Morphine Use after Combat Injury in Iraq and Post-Traumatic Stress Disorder

Post-traumatic stress disorder (PTSD) is a disease faced by civilian and military survivors who have experienced trauma.  The disease can greatly effect a person’s quality of life so a lot research is being done regarding pharmacotherapy after serious physical injury and other traumatic events to prevent PTSD from occurring.  Some drugs, including opioids, may decrease memory formation, and therefore the fear associated with the memory, if administered as part of trauma care.

This study involved 696 injured U.S. military personnel who did not have a traumatic brain injury.  The participants’ records were collected including their medication records from the combat trauma registry and their diagnosis of PTSD from the personnel system, which was then verified through medical records.  The results of the study showed that the use of morphine was significantly associated with a lower risk of PTSD.  61% of patients that were diagnosed with PTSD received morphine while 76% of the patients who were not diagnosed with PTSD received morphine.  This difference was statistically significant.

PTSD is a serious issue for returning military members.  I believe that more steps should be taken to prevent PTSD as the disease can reduce quality of life and lead to other problems including depression, anxiety, etc.  Since this is an acute usage of the medication, there should be little worry of abuse.  However, more research should be done since opioids are a common allergenic so other options, including those listed in the article, should be explored.

Holbrook TL, Galarneau MR, Dye JL, et al. Morphine Use after Combat Injury in Iraq and Post-Traumatic Stress Disorder. N Engl J Med. 2010;362(2):110-17.

The effect of dexamethasone on symptoms of posttraumatic stress disorder and depression after cardiac surgery and intensive care admission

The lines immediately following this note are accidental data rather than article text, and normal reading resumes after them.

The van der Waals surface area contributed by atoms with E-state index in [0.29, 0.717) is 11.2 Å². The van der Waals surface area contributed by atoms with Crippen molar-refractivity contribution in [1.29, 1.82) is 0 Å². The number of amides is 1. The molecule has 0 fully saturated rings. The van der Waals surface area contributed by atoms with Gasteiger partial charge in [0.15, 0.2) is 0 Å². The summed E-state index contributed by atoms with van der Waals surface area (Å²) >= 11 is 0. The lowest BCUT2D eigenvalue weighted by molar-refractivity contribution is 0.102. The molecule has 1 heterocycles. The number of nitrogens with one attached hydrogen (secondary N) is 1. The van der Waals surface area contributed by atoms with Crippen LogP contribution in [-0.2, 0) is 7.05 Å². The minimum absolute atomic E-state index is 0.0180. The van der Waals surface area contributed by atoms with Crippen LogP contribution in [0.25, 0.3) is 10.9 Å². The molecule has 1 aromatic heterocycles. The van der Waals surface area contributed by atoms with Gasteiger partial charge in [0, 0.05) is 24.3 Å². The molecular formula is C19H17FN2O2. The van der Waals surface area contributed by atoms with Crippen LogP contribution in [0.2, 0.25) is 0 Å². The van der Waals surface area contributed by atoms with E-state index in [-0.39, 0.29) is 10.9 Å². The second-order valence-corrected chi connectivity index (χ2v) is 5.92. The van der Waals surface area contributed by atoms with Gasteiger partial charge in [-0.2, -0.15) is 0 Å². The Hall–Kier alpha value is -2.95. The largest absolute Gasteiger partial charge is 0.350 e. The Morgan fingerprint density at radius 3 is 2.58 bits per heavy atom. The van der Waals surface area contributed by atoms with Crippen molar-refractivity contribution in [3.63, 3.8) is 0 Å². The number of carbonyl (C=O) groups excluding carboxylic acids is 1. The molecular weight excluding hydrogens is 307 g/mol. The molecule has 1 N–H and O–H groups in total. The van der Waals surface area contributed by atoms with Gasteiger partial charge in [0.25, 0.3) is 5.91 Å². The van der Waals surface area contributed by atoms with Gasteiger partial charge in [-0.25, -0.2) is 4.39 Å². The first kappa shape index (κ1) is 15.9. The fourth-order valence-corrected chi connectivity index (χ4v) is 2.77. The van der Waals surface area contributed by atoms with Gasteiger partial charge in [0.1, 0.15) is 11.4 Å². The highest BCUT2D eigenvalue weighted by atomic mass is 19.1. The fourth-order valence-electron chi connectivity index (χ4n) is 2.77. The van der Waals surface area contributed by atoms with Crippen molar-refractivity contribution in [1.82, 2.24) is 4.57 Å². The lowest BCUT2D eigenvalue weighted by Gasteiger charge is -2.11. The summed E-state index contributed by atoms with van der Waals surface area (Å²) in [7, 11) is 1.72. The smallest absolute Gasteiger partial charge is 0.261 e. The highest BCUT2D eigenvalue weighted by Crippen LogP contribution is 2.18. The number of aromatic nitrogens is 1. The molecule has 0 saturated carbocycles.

Following cardiac surgery, patients are typically admitted to the intensive care unit (ICU) for a short period of time. Studies suggest that 14 to 25 percent of these patients develop posttraumatic stress disorder (PTSD) and 23 to 32 percent develop depression. Corticosteroids produced via the hypothalamus-pituitary-adrenal (HPA) axis bind to glucocorticoid and mineralocorticoid receptors and help patients adapt to changing environments. Therefore, it is thought that patients with reduced HPA axis activity may be less able to adapt to such changes.

Kok, Hillegers, Veldhuijzen, et al. studied the effect of dexamethasone on the prevention of PTSD and depression among 1,125 patients admitted to the ICU following cardiac surgery between April 2006 and November 2011. Dexamethasone is a synthetic glucocorticoid, which acts on glucocorticoid receptors (GR) to produce anti-inflammatory effects. Of the 1,125 patients enrolled in this study, 561 patients received 1 mg/kg dexamethasone intravenously. This dose was administered following the start of anesthesia and prior to cardiopulmonary bypass. The remaining 564 patients received placebo.

In their 1.5-year follow-up, the authors report similar numbers of patients with PTSD or depression between the treatment and control groups. Among patients who received dexamethasone, 52 patients and 69 patients developed PTSD or depression, respectively. In comparison, 66 patients who received placebo had PTSD and 78 had depression at the time of follow-up. Overall, these results suggest that intraoperative administration of 1 mg/kg dexamethasone has no effect on patients’ likelihood of developing PTSD or depression following ICU discharge. However, dexamethasone was found to have a positive effect on female patients, reducing the prevalence of these psychiatric conditions in this subgroup.